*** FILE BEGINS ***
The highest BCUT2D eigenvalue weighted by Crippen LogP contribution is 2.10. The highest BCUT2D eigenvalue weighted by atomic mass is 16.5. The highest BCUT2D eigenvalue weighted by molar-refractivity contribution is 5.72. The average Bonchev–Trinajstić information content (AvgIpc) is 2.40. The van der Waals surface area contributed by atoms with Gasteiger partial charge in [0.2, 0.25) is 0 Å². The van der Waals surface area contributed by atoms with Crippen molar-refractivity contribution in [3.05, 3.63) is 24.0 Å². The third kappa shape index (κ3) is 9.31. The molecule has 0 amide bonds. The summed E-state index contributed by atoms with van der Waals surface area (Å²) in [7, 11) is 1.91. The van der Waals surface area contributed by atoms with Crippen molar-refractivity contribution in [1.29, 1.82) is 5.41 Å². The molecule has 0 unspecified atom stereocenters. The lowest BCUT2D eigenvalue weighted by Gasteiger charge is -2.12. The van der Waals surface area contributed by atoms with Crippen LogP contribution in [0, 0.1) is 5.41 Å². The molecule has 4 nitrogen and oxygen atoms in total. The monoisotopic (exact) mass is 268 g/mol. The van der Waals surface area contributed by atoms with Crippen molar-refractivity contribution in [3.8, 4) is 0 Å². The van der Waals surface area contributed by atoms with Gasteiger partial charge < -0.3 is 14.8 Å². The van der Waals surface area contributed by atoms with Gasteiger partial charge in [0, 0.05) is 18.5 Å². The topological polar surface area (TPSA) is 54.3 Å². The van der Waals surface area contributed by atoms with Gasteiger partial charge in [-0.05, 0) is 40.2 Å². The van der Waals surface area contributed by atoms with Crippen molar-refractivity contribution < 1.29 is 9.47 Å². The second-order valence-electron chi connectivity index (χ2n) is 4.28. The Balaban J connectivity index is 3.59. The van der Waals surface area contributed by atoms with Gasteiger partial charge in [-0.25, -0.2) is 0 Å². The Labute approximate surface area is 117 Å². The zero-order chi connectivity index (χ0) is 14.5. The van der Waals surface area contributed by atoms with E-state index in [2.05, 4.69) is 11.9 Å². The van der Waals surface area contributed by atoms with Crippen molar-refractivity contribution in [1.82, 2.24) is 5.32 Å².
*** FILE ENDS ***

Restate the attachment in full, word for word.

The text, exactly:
The highest BCUT2D eigenvalue weighted by Crippen LogP contribution is 2.10. The highest BCUT2D eigenvalue weighted by atomic mass is 16.5. The highest BCUT2D eigenvalue weighted by molar-refractivity contribution is 5.72. The average Bonchev–Trinajstić information content (AvgIpc) is 2.40. The van der Waals surface area contributed by atoms with Gasteiger partial charge in [0.2, 0.25) is 0 Å². The van der Waals surface area contributed by atoms with Crippen molar-refractivity contribution in [3.05, 3.63) is 24.0 Å². The third kappa shape index (κ3) is 9.31. The molecule has 0 amide bonds. The summed E-state index contributed by atoms with van der Waals surface area (Å²) in [7, 11) is 1.91. The van der Waals surface area contributed by atoms with Crippen molar-refractivity contribution in [1.29, 1.82) is 5.41 Å². The molecule has 0 unspecified atom stereocenters. The lowest BCUT2D eigenvalue weighted by Gasteiger charge is -2.12. The van der Waals surface area contributed by atoms with Crippen LogP contribution in [0, 0.1) is 5.41 Å². The molecule has 4 nitrogen and oxygen atoms in total. The monoisotopic (exact) mass is 268 g/mol. The van der Waals surface area contributed by atoms with Crippen molar-refractivity contribution in [3.8, 4) is 0 Å². The van der Waals surface area contributed by atoms with Gasteiger partial charge < -0.3 is 14.8 Å². The van der Waals surface area contributed by atoms with Gasteiger partial charge in [0, 0.05) is 18.5 Å². The topological polar surface area (TPSA) is 54.3 Å². The van der Waals surface area contributed by atoms with Gasteiger partial charge in [-0.05, 0) is 40.2 Å². The van der Waals surface area contributed by atoms with Crippen molar-refractivity contribution < 1.29 is 9.47 Å². The second-order valence-electron chi connectivity index (χ2n) is 4.28. The Balaban J connectivity index is 3.59. The van der Waals surface area contributed by atoms with Gasteiger partial charge in [-0.25, -0.2) is 0 Å². The Labute approximate surface area is 117 Å². The zero-order chi connectivity index (χ0) is 14.5. The van der Waals surface area contributed by atoms with E-state index in [2.05, 4.69) is 11.9 Å². The van der Waals surface area contributed by atoms with Crippen molar-refractivity contribution in [1.82, 2.24) is 5.32 Å².